The Rise of the Branded Artist — Music Makes a Comeback

Since 1999, the total revenue from US music sales and licensing have plunged from $14.6 billion to just over $7 billion last year. Though growth in digital sales and licensing revenue have helped sales climb from a $6.3 billion low point in 2009, it’s abundantly clear that the “good-old days” of music sales aren’t returning.

So what’s a music artist to do? Turn to the nearest brand marketer, for starters.

The increasing coziness between music artists and brands shouldn’t come as a surprise. Brands are craving ways to create viral content and feed it directly to consumers, and music artists  with their video skills and millions of followers —provide just that. Likewise, brands are filling in the revenue gap for artists and increasingly presenting them with artistically interesting opportunities. For example, American Express Unstaged brings together popular artists with notable film directors, like this pairing of John Legend & The Roots with Spike Lee.

Without a doubt, brand-artist relationships have escaped the confines of the commercial, but even commercials are getting more fulfilling for artists to make. Lady Gaga’s viral Chrome commercial, for example, is as much about Gaga’s connection to fans as it is about Google’s browser.

In addition, artists can benefit from the increased exposure that a branded campaign provides.

“When I started in this business, partnerships with brands was a dirty word,” recalled Bruce MacKenzie, general manager for Green Light Music, at a Talk NYC event Tuesday night that focused on the growing partnerships between artists and brands.  “Michaelengelo had a sponsor  it was the Catholic Church, but he had a sponsor.  Somewhere in the rock n’ roll era, it became a dirty word. But now we’re in an era where artists can use AmEx as a platform to build their brand.”

Undoubtedly, it appears music artists are thinking about brand partnerships differently. While they may have used to think “sell out” while discussing brand partnerships, now, they’re thinking “opportunity.”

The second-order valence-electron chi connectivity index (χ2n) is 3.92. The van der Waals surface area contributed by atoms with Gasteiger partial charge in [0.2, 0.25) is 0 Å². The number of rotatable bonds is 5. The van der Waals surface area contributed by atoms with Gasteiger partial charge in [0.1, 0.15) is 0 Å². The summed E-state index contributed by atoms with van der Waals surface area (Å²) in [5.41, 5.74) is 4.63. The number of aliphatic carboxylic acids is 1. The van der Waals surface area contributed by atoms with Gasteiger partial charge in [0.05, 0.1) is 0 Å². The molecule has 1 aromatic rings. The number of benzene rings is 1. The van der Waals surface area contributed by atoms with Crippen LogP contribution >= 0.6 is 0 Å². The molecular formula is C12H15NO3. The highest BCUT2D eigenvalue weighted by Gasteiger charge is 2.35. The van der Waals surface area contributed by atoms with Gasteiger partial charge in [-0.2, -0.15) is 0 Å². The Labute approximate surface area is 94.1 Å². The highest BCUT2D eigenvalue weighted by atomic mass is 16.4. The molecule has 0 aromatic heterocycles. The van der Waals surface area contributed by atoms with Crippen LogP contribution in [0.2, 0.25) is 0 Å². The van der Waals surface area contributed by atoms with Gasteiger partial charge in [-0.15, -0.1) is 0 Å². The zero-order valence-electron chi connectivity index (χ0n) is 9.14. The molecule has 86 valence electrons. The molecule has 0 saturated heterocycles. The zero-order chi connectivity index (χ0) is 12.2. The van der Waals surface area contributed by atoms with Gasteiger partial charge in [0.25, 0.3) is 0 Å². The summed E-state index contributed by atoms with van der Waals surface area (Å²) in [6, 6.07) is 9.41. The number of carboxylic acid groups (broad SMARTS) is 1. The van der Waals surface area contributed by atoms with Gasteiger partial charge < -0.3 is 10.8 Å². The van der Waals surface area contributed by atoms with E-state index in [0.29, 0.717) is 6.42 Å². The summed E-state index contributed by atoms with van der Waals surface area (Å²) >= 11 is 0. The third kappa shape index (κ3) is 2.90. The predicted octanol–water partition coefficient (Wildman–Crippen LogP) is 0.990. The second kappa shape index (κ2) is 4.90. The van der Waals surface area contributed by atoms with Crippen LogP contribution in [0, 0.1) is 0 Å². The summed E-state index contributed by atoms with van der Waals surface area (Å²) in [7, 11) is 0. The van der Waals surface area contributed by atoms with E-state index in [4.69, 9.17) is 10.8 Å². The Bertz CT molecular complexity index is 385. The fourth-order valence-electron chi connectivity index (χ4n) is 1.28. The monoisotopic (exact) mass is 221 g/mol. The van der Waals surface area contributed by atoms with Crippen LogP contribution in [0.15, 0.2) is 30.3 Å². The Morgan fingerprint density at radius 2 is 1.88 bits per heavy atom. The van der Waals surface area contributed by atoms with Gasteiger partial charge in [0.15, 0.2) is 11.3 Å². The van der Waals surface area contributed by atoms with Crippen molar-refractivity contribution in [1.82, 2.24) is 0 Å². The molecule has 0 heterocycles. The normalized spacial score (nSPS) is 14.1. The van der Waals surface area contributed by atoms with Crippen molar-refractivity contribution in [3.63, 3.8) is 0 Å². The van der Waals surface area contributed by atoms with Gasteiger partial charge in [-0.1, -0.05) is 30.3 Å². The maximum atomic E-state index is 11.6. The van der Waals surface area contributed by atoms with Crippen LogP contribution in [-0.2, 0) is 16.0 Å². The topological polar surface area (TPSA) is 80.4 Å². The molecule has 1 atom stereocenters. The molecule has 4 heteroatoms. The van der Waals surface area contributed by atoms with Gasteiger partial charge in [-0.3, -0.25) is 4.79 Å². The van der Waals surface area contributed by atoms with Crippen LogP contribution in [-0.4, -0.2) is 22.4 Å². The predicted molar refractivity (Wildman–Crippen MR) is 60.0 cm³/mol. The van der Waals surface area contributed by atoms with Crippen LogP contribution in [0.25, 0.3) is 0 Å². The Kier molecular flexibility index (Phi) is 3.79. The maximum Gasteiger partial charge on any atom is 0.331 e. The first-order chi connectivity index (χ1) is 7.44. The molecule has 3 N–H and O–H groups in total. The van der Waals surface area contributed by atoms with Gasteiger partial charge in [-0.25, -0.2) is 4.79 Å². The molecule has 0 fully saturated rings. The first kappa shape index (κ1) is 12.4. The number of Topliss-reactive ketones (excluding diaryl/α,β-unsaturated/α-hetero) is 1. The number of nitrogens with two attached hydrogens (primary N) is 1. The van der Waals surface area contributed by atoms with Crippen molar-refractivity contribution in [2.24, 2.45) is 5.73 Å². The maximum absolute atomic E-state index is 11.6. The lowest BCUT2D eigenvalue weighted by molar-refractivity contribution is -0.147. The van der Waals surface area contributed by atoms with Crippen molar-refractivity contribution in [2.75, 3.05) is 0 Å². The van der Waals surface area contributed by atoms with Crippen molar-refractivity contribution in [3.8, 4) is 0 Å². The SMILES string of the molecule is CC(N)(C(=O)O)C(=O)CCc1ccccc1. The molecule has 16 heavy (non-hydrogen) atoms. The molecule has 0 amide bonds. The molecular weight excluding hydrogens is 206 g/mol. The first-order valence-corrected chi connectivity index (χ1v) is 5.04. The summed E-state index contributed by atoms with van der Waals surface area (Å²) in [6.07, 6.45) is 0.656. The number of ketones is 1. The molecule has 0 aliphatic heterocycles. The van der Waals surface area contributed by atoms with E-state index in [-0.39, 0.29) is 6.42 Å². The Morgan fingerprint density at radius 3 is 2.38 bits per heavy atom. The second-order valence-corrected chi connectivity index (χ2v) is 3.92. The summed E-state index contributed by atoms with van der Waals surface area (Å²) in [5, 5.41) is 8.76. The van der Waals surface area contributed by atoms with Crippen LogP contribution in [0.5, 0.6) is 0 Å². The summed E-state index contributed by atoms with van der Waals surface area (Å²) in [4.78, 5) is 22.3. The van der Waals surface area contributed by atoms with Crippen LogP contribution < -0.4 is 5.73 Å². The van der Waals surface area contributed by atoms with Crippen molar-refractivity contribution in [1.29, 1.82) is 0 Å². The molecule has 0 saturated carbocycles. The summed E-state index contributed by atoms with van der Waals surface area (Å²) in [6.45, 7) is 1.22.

“[Music artists] are entrepreneurs in their own right,” MacKenzie said.

In addition to big, splashy video series, branded content partnerships can be much more subtle. When Beyonce made an early public appearance as a new mom with baby Blue Ivy strapped into a Baby Bjorn carrier, it was actually part of a partnership between Beyonce and Baby Bjorn. Baby Bjorn likely got their money’s worth, as Beyonce’s carrier-of-choice made headlines on parenting blogs across the country. Earlier this week, Pespi and Beyonce announced a $50 million partnership.

One struggle that remains for brands is getting this quality branded content in front of consumers. In partnership with the NFL, Pepsi recruited artists to create custom tracks for their favorite teams, like Wiz Khalifa’s Steeler Nation remix of Black & Yellow. The campaign invited fans to head to to download the tracks, but then, they realized that it was silly to keep the content within Pepsi’s walled garden and away from the places where people usually download music.

“A few weeks ago, Pepsi asked us if we could put the anthems on iTunes and Spotify,” said Camille Hackney, SVP brand partnerships and commercial licensing at Atlantic Records, at the Talk NYC event. “If you’re trying to give away content, you should have a presence on popular digital services.”

Image courtesy of little birdie/shutterstock

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